Scientists have just published new research that will shake up our understanding of the progress of human evolution and even pose new questions about our identity. The team has called this new species of human relative "Homo naledi," and they say it appears to have buried its dead -- a behavior scientists previously thought was limited to humans. Standing at the entrance to the cave where the fossils were found, Lee Berger (lead author on the paper) said: "We have just encountered another species that perhaps thought about its own mortality, and went to great risk and effort to dispose of its dead in a deep, remote, chamber right behind us."
"It absolutely questions what makes us human. And I don't think we know anymore what does."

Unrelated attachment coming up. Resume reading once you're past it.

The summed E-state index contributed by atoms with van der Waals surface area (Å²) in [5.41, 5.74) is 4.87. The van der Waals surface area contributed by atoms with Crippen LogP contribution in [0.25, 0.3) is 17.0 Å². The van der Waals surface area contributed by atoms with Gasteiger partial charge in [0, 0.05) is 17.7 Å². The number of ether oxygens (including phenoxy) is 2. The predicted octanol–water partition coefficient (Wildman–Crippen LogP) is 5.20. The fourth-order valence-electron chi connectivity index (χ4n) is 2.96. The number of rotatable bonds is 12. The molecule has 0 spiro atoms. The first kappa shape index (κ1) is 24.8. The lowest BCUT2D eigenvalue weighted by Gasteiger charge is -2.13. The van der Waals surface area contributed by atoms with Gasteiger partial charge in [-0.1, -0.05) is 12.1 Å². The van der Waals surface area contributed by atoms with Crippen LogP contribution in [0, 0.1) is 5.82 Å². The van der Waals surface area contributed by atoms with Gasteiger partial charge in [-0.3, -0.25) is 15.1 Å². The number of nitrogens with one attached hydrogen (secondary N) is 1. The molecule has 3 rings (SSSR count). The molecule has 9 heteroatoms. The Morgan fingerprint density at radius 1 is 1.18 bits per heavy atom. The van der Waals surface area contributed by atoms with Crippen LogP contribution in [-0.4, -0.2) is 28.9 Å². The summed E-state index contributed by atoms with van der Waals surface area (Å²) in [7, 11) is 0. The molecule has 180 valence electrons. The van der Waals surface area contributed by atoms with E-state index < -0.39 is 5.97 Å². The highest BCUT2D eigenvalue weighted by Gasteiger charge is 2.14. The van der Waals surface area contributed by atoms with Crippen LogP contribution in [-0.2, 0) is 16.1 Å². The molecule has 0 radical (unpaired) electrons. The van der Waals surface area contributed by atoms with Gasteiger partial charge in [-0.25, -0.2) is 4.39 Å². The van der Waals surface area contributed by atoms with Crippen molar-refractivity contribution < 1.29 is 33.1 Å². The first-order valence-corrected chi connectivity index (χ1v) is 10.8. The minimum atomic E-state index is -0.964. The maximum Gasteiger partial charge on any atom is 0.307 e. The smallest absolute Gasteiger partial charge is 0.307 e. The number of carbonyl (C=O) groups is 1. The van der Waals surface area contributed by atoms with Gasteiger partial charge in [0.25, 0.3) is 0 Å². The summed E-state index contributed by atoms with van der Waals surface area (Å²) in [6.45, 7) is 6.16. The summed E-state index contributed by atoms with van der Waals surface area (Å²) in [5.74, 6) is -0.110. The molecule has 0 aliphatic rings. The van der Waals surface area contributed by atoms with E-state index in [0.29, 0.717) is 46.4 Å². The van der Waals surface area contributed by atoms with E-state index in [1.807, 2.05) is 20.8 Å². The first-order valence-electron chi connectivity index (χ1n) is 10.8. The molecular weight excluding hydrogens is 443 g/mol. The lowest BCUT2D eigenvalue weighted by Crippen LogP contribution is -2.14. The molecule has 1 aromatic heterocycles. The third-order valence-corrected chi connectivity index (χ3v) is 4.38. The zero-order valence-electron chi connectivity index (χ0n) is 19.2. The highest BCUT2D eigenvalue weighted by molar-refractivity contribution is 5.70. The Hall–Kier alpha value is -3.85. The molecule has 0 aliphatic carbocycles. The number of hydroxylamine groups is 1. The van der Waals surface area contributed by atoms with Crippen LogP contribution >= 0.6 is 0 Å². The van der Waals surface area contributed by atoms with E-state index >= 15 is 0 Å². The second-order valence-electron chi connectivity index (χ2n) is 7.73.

A selection of the fossilized remains. Image taken from the paper which can be read by clicking here
The first undisputed human burial dates to some 100,000 years ago, but because Berger's team hasn't yet been able to date naledi's fossils, they aren't clear how significant their theory is. So far they've unearthed more than 1,500 fossil remains in total -- the largest single hominin find yet revealed on the continent of Africa, the cradle of human evolution.
Clearly, humans have come a long way in terms of their evolution over a very short (geologically speaking) period of time. However, in recent decades our societies and environments have 'evolved' more quickly than we are able to 'evolve' in order to maintain a beneficial equilibrium. If we do not alter our behaviour in order to tip the balance back towards our favor, we are going to have some very serious issues to deal with in the very near future. If you are even remotely concerned with the current direction in which our societies are headed then you should make time to read our recent release: Homo sapiens: An Appraisal of Modern Humans.
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